One of the costs to the justice system is the failure of many who are accused of summary conviction offences to appear at scheduled court hearings. A group of researchers in the US studied the effect on the no-show rate of sending out reminder postcards. These would be cheaper than the reminder phone calls typically used in many jurisdictions. The study sample was roughly 8,000 "misdemeanants" in Nebraska, a selection of whom received one of three postcards, each with somewhat different wording (as to consequences of failure to appear). The results are described thus in the current issue [PDF] of the University of Toronto's Criminological Highlights:
The results were simple. All reminders worked, but explaining the sanctions that could be imposed for a failure to appear (with or without the ‘justice’ message) worked better. The proportion of failures to appear were as follows:
No reminder: 12.6%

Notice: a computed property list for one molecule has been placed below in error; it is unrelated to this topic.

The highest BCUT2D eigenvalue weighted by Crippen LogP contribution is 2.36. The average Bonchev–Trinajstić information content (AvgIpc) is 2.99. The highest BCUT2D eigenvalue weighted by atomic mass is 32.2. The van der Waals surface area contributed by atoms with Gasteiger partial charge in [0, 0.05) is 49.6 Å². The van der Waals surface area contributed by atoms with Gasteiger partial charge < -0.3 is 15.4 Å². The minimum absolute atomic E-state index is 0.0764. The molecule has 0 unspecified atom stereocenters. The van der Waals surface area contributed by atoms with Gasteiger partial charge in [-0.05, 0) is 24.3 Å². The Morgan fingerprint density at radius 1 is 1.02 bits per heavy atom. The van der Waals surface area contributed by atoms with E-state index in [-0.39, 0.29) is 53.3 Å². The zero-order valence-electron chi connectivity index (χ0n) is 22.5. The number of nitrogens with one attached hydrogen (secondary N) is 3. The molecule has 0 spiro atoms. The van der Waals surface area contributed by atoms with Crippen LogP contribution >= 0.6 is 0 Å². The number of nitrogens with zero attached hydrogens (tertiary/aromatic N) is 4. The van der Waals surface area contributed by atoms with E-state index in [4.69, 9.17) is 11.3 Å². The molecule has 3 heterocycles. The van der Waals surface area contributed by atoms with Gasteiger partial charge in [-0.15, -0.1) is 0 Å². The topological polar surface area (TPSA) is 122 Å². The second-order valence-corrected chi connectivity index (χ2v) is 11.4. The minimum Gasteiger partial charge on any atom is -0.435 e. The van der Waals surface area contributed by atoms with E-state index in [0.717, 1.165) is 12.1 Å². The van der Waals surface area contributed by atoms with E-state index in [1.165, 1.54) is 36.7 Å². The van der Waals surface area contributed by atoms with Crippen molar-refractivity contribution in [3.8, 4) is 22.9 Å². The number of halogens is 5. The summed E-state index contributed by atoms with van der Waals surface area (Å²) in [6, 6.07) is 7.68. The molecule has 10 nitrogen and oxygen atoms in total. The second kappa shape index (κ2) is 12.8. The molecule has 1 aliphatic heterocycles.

Reminder only: 10.9%
Reminder & sanction: 9.1%
These findings would suggest that there could be substantially fewer failures to appear if simple reminders were sent out that included the time and place of the court hearing and warnings about the criminal consequences of failing to appear.
The study itself [Rosenbaum, David I., Nicole Hutsell, Alan J. Tomkins, Brian H. Bornstein, Mitchel N. Herian and Elizabeth M. Neeley. (2012) Court Date Reminder Cards. Judicature, 95(4), 177- 187] can be found online in the Court Review [PDF].
What isn't clear to me is whether the use of this "retro" technology — paper and snail mail — was a considered choice among more up-to-date alternative methods of communication (apart from telephoning, that is). I wonder whether automatic text messages or an automated message to a cell phone might not produce an even better response. On the other hand, the novelty of getting a postcard might charm people into doing as it asked.